A pitcher many longtime Brewers fans will be familiar with is having a rough week. On Wednesday Tyler Thornburg became the public face of a bad bullpen situation in Minnesota: With the Twins' relief corps depleted following a long game the night before, they asked Thornburg to cover two innings late in a close game against the Guardians, their primary competition in the AL Central. In the first of those two innings he allowed two runs to tie the game, and in the second he gave up a walkoff home run to Andres Gimenez. Two days later the Twins designated the veteran righty for assignment.
Thornburg was the #96 overall pick in the 2010 draft but has pitched just one full healthy season in the majors, a 2016 season where he posted a 2.15 ERA across 67 appearances in Milwaukee, struck out more than 12 batters per nine innings, and recorded 13 saves. The Brewers sold high on him that winter, dealing him to Boston for a return including Travis Shaw, Mauricio Dubon, and two others. While Shaw and Dubon turned out to be valuable additions for the Brewers, Thornburg's career hit the skids: He missed all of the 2017 season and hasn't pitched more than 25 MLB innings in any year since. He's had stints with Boston, Cincinnati, and now Atlanta and Minnesota in 2022.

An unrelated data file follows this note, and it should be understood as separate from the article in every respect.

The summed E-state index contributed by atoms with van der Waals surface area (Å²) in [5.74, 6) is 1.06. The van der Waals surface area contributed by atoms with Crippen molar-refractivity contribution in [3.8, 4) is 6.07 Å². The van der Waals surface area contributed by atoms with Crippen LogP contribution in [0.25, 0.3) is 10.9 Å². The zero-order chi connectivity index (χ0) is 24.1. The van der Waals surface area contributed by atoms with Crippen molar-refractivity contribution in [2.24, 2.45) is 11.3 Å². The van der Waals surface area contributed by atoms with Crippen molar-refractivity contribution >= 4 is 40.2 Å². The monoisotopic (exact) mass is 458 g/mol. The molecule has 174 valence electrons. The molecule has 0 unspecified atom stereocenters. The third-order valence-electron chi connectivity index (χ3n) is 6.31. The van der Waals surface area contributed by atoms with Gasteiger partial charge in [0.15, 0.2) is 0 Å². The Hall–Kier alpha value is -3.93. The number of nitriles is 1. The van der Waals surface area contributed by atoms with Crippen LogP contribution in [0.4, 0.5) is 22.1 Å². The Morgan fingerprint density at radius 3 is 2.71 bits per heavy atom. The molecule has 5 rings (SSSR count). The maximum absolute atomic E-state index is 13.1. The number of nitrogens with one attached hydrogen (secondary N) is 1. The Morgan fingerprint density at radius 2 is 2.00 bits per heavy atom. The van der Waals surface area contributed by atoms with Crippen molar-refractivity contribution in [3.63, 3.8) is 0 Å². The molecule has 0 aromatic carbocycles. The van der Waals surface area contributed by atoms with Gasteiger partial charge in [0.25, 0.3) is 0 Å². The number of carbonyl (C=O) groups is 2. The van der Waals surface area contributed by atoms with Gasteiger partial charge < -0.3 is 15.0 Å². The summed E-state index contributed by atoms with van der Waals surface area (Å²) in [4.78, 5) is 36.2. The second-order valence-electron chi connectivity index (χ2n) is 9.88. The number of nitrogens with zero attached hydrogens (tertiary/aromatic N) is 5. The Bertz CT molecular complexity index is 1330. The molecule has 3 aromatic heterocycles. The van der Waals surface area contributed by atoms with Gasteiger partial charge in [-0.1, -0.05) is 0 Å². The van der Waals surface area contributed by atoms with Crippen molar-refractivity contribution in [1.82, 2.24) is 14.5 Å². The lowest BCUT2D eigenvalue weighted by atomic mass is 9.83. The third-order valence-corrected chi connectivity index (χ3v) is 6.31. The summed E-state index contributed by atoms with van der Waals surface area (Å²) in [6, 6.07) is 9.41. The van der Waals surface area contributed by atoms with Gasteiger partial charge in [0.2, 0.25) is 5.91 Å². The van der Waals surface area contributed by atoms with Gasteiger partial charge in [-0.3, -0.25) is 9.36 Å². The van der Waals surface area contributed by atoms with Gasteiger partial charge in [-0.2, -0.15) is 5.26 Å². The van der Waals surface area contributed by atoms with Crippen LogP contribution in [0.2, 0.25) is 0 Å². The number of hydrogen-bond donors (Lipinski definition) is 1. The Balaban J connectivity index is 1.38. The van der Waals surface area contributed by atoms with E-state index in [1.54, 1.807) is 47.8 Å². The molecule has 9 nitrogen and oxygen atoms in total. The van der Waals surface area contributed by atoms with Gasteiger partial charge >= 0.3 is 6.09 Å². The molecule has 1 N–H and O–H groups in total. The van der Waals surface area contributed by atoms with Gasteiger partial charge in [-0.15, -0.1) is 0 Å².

Thornburg isn't a good bet to stay healthy at this point in his career. He's 33 years old and six years removed from his only full season. When he's able to pitch, however, Thornburg has typically been good enough to merit consideration for an MLB bullpen. Even considering his disastrous final outing in Minnesota Thornburg has a 3.32 ERA across 19 MLB innings this season and a 3.46 mark for his MLB career. He's struggled with command but his peripheral numbers suggest his arm is still strong: In 2016 Baseball Savant credited him with an average fastball velocity around 95, and in 2022 it's only down slightly at 94 and could go up if he gets back to working shorter outings. The spin rates on both his fastball and curveball remain better than average.
The Brewers are in a good position to maximize Thornburg's value for a pair of reasons: First, this is an organization with a strong reputation for being able to identify and correct pitchers' weaknesses to maximize their effectiveness. There's almost certainly someone in the Brewers front office who either already has or could quickly develop a theory on a tweak here or an adjustment there that could get him on track.
Second, the Brewers don't need to overextend him. With a bullpen that already includes Josh Hader, Devin Williams, Brad Boxberger, and Trevor Gott, they likely wouldn't need Thornburg to pitch multiple innings or back-to-back days. If limiting him to one inning every other day or every few days allows him to "air it out" without having to worry about injury or fatigue, the Brewers are in a position to do that.
Since the start of the 2021 season, 53 different pitchers have made at least one relief appearance as a Brewer as the organization has shuffled through arms trying to find someone that can help them contend. They're almost certainly going to continue to look at more as the season goes along, and they might be well served to revisit a pitcher who has helped them in the past.
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